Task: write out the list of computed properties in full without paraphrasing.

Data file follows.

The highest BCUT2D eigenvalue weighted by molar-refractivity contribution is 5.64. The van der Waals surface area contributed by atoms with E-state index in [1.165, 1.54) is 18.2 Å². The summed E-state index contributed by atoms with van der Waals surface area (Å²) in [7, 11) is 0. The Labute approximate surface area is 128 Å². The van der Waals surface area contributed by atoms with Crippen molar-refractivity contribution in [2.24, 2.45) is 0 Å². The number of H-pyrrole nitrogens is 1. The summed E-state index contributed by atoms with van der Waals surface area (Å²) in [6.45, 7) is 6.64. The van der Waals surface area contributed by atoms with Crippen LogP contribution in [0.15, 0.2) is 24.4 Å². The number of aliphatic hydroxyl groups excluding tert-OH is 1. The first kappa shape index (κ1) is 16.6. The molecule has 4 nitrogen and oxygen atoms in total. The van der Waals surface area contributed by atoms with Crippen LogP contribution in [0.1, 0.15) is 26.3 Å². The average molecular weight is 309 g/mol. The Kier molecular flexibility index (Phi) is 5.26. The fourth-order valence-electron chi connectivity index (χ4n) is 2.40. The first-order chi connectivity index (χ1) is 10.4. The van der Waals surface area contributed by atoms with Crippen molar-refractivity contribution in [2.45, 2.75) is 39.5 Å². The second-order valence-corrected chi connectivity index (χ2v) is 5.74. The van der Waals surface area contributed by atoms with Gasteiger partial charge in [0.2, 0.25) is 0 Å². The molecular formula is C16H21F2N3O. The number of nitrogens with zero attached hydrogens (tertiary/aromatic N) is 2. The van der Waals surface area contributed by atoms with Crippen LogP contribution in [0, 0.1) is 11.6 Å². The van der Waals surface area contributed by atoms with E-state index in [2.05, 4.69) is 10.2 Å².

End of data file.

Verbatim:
The highest BCUT2D eigenvalue weighted by molar-refractivity contribution is 5.64. The van der Waals surface area contributed by atoms with E-state index in [1.165, 1.54) is 18.2 Å². The summed E-state index contributed by atoms with van der Waals surface area (Å²) in [7, 11) is 0. The Labute approximate surface area is 128 Å². The van der Waals surface area contributed by atoms with Crippen molar-refractivity contribution in [2.24, 2.45) is 0 Å². The number of H-pyrrole nitrogens is 1. The summed E-state index contributed by atoms with van der Waals surface area (Å²) in [6.45, 7) is 6.64. The van der Waals surface area contributed by atoms with Crippen LogP contribution in [0.15, 0.2) is 24.4 Å². The number of aliphatic hydroxyl groups excluding tert-OH is 1. The first kappa shape index (κ1) is 16.6. The molecule has 4 nitrogen and oxygen atoms in total. The van der Waals surface area contributed by atoms with Crippen LogP contribution in [0.1, 0.15) is 26.3 Å². The average molecular weight is 309 g/mol. The Kier molecular flexibility index (Phi) is 5.26. The fourth-order valence-electron chi connectivity index (χ4n) is 2.40. The first-order chi connectivity index (χ1) is 10.4. The van der Waals surface area contributed by atoms with Crippen molar-refractivity contribution in [2.45, 2.75) is 39.5 Å². The second-order valence-corrected chi connectivity index (χ2v) is 5.74. The van der Waals surface area contributed by atoms with Gasteiger partial charge in [0.2, 0.25) is 0 Å². The molecular formula is C16H21F2N3O. The number of nitrogens with zero attached hydrogens (tertiary/aromatic N) is 2. The van der Waals surface area contributed by atoms with Crippen LogP contribution in [0, 0.1) is 11.6 Å². The van der Waals surface area contributed by atoms with E-state index in [2.05, 4.69) is 10.2 Å².